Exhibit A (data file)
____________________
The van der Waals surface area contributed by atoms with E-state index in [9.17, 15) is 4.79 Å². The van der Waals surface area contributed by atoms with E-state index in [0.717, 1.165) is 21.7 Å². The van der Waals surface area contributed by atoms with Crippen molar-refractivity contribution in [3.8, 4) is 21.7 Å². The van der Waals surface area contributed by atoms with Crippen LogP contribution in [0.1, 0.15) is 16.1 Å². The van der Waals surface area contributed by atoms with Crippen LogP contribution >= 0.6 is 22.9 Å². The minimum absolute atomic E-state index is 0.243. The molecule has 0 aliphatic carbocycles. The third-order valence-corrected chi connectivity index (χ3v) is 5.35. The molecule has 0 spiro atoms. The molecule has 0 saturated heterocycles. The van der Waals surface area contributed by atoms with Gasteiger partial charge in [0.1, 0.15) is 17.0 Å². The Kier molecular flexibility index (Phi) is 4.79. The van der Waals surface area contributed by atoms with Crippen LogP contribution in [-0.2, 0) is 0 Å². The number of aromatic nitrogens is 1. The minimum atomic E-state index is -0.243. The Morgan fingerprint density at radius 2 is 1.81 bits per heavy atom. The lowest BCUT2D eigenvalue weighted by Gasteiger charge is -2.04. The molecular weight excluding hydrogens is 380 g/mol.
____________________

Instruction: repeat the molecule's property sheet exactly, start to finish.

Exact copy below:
The van der Waals surface area contributed by atoms with E-state index in [9.17, 15) is 4.79 Å². The van der Waals surface area contributed by atoms with E-state index in [0.717, 1.165) is 21.7 Å². The van der Waals surface area contributed by atoms with Crippen molar-refractivity contribution in [3.8, 4) is 21.7 Å². The van der Waals surface area contributed by atoms with Crippen LogP contribution in [0.1, 0.15) is 16.1 Å². The van der Waals surface area contributed by atoms with Crippen LogP contribution >= 0.6 is 22.9 Å². The minimum absolute atomic E-state index is 0.243. The molecule has 0 aliphatic carbocycles. The third-order valence-corrected chi connectivity index (χ3v) is 5.35. The molecule has 0 spiro atoms. The molecule has 0 saturated heterocycles. The van der Waals surface area contributed by atoms with Gasteiger partial charge in [0.1, 0.15) is 17.0 Å². The Kier molecular flexibility index (Phi) is 4.79. The van der Waals surface area contributed by atoms with Crippen LogP contribution in [-0.2, 0) is 0 Å². The number of aromatic nitrogens is 1. The minimum atomic E-state index is -0.243. The Morgan fingerprint density at radius 2 is 1.81 bits per heavy atom. The lowest BCUT2D eigenvalue weighted by Gasteiger charge is -2.04. The molecular weight excluding hydrogens is 380 g/mol.